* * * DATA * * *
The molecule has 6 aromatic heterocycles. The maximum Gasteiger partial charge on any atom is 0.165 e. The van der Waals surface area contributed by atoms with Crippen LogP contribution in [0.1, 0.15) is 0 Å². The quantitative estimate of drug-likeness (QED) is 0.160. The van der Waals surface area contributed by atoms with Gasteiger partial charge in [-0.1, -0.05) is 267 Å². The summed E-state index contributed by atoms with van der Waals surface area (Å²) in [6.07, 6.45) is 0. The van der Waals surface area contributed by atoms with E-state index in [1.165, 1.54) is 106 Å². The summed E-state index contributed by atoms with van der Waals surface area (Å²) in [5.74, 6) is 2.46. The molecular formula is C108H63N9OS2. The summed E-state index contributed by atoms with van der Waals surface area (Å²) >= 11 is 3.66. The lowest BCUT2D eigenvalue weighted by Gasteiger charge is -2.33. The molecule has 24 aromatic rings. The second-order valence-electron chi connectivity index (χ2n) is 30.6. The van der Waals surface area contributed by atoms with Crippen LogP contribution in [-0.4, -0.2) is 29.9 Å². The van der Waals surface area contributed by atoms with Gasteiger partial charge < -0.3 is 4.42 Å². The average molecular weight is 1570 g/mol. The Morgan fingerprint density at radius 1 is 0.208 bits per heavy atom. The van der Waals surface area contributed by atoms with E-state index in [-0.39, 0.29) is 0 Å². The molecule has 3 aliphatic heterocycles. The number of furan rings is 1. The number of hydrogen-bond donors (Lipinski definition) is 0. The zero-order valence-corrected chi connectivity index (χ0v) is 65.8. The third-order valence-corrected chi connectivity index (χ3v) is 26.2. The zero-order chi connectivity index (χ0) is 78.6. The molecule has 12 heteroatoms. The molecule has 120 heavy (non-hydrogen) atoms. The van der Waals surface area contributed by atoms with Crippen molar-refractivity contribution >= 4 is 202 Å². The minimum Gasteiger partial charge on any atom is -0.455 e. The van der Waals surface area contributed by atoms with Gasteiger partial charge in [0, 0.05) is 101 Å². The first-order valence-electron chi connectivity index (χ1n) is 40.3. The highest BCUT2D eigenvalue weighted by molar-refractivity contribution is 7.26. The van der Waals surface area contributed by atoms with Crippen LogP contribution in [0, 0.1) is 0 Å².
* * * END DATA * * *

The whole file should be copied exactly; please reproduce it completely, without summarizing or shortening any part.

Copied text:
The molecule has 6 aromatic heterocycles. The maximum Gasteiger partial charge on any atom is 0.165 e. The van der Waals surface area contributed by atoms with Crippen LogP contribution in [0.1, 0.15) is 0 Å². The quantitative estimate of drug-likeness (QED) is 0.160. The van der Waals surface area contributed by atoms with Gasteiger partial charge in [-0.1, -0.05) is 267 Å². The summed E-state index contributed by atoms with van der Waals surface area (Å²) in [6.07, 6.45) is 0. The van der Waals surface area contributed by atoms with E-state index in [1.165, 1.54) is 106 Å². The summed E-state index contributed by atoms with van der Waals surface area (Å²) in [5.74, 6) is 2.46. The molecular formula is C108H63N9OS2. The summed E-state index contributed by atoms with van der Waals surface area (Å²) >= 11 is 3.66. The lowest BCUT2D eigenvalue weighted by Gasteiger charge is -2.33. The molecule has 24 aromatic rings. The second-order valence-electron chi connectivity index (χ2n) is 30.6. The van der Waals surface area contributed by atoms with Crippen LogP contribution in [-0.4, -0.2) is 29.9 Å². The van der Waals surface area contributed by atoms with Gasteiger partial charge < -0.3 is 4.42 Å². The average molecular weight is 1570 g/mol. The Morgan fingerprint density at radius 1 is 0.208 bits per heavy atom. The van der Waals surface area contributed by atoms with E-state index in [-0.39, 0.29) is 0 Å². The molecule has 3 aliphatic heterocycles. The number of furan rings is 1. The number of hydrogen-bond donors (Lipinski definition) is 0. The zero-order valence-corrected chi connectivity index (χ0v) is 65.8. The third-order valence-corrected chi connectivity index (χ3v) is 26.2. The zero-order chi connectivity index (χ0) is 78.6. The molecule has 12 heteroatoms. The molecule has 120 heavy (non-hydrogen) atoms. The van der Waals surface area contributed by atoms with Crippen molar-refractivity contribution >= 4 is 202 Å². The minimum Gasteiger partial charge on any atom is -0.455 e. The van der Waals surface area contributed by atoms with Gasteiger partial charge in [0, 0.05) is 101 Å². The first-order valence-electron chi connectivity index (χ1n) is 40.3. The highest BCUT2D eigenvalue weighted by molar-refractivity contribution is 7.26. The van der Waals surface area contributed by atoms with Crippen LogP contribution in [0, 0.1) is 0 Å².